Tuesday, June 16, 2015

In short: La Mansión de la Niebla (1972)

aka Maniac Mansion

Warning: I’m gonna spoil the obvious

Thanks to particularly thick fog, various people (among them usual suspects Analía Gadé, Alberto Dalbés and Eduardo Fajardo) end up stranded in a lone house right next to a cemetery. This being the sort of film it is, there’s something not at all right with the place: the owner (Evelyn Stewart) tells a mildly disturbing story about a mysterious illness and a dead ancestor who was supposed to be a vampire, with many an added meaningful glance thrown; the house is full of occult pictures; and it seems there’s a big, possibly dead, chauffeur walking around. Things don’t become less disturbing for the guests the longer the night goes on, for there’s bad age make-up, random body parts and the threat of dead-or-not chauffeur-induced violence.

Francesco Lara Polop’s movie about a mansion in the mist is a bit of a throw back to the Old Dark House films of yore, though the mandatory gorilla has been replaced by that zombie chauffeur, and there are some very tame attempts at sexing proceedings up a little but still mostly keeping everyone’s clothes on. Yes, I was disappointed about that last one too. As in the old entries in the genre, the supernatural here will also turn out to be mere part of a rather dubious plan to drive an heiress mad; as is tradition, it’s a plan made rather problematic by needing to have a group of people travelling independently be stranded by fog, which is not what we in the heiress killing business call a sound idea, even in an area where it’s regularly foggy. So, as it goes with these things, the natural explanations for the seemingly supernatural occurrences are actually less plausible than explaining them by ghosts and witches; in fact, trying to think through who does what when here for what reason might lead to a mild headache.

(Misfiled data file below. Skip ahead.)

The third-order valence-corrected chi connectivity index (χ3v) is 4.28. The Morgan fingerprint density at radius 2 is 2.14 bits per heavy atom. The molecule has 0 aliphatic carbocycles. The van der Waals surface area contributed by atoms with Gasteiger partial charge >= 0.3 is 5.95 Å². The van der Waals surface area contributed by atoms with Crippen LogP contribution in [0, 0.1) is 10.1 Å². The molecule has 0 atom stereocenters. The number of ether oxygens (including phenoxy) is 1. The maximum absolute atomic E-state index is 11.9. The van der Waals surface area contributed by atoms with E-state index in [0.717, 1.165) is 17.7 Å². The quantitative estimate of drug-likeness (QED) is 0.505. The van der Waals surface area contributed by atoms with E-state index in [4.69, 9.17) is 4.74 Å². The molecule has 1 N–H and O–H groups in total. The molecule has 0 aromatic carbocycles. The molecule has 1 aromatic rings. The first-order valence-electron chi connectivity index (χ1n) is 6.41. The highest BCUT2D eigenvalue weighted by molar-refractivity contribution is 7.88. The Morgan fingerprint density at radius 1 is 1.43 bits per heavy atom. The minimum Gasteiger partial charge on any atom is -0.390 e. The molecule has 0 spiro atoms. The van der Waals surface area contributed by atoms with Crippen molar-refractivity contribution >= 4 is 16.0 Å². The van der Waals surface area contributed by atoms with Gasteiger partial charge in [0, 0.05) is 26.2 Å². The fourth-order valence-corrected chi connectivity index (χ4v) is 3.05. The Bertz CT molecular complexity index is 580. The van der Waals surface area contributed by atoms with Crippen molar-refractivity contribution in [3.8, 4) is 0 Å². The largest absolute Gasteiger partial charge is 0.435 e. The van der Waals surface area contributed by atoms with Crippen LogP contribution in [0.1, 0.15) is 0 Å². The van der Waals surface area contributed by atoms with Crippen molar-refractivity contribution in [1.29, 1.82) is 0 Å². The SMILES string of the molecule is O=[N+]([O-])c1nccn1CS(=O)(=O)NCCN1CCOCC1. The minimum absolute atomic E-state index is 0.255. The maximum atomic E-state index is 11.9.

On the other hand, nothing here is so interesting the non-supernatural explanation will actually turn out to be a disappointment, because disappointment generally needs expectations to disappoint. This doesn’t mean the film is without its attractions – there are some decent moments of classic gothic-style shudders, Polop knows his way around filming a moody bank of artificial fog, and Evelyn Stewart does know who to do sinister meaningful stares rather well, whereas the other actors are playing their quite obvious parts with off-handed professionalism and just a small side of cheese. It’s all very pleasant and old-fashioned, and while this certainly isn’t a lost classic of gothic or would-be gothic, and won’t excite anyone overmuch, La Mansion does have enough to offer for a bit of a diverting time if one adjusts her expectations properly.